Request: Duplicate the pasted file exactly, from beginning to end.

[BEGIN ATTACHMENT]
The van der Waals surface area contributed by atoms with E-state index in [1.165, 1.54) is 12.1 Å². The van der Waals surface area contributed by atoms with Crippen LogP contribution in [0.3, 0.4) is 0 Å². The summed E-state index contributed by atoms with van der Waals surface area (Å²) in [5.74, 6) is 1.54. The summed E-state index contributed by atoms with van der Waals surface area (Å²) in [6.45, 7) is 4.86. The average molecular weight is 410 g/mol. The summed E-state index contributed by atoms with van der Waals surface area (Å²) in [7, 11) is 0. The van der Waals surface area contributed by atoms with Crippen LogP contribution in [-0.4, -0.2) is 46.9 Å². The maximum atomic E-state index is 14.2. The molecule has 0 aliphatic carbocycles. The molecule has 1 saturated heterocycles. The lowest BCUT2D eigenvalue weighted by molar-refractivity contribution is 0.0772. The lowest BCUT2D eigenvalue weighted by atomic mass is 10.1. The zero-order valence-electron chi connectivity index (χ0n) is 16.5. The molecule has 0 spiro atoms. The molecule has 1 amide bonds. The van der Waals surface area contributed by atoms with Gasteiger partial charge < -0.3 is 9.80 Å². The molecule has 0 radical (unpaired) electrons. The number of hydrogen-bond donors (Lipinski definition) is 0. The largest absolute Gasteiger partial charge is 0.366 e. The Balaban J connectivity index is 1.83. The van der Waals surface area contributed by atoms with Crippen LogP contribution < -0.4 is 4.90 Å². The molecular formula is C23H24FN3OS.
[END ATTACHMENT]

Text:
The van der Waals surface area contributed by atoms with E-state index in [1.165, 1.54) is 12.1 Å². The van der Waals surface area contributed by atoms with Crippen LogP contribution in [0.3, 0.4) is 0 Å². The summed E-state index contributed by atoms with van der Waals surface area (Å²) in [5.74, 6) is 1.54. The summed E-state index contributed by atoms with van der Waals surface area (Å²) in [6.45, 7) is 4.86. The average molecular weight is 410 g/mol. The summed E-state index contributed by atoms with van der Waals surface area (Å²) in [7, 11) is 0. The van der Waals surface area contributed by atoms with Crippen LogP contribution in [-0.4, -0.2) is 46.9 Å². The maximum atomic E-state index is 14.2. The molecule has 0 aliphatic carbocycles. The molecule has 1 saturated heterocycles. The lowest BCUT2D eigenvalue weighted by molar-refractivity contribution is 0.0772. The lowest BCUT2D eigenvalue weighted by atomic mass is 10.1. The zero-order valence-electron chi connectivity index (χ0n) is 16.5. The molecule has 0 spiro atoms. The molecule has 1 amide bonds. The van der Waals surface area contributed by atoms with Gasteiger partial charge < -0.3 is 9.80 Å². The molecule has 0 radical (unpaired) electrons. The number of hydrogen-bond donors (Lipinski definition) is 0. The largest absolute Gasteiger partial charge is 0.366 e. The Balaban J connectivity index is 1.83. The van der Waals surface area contributed by atoms with Crippen LogP contribution < -0.4 is 4.90 Å². The molecular formula is C23H24FN3OS.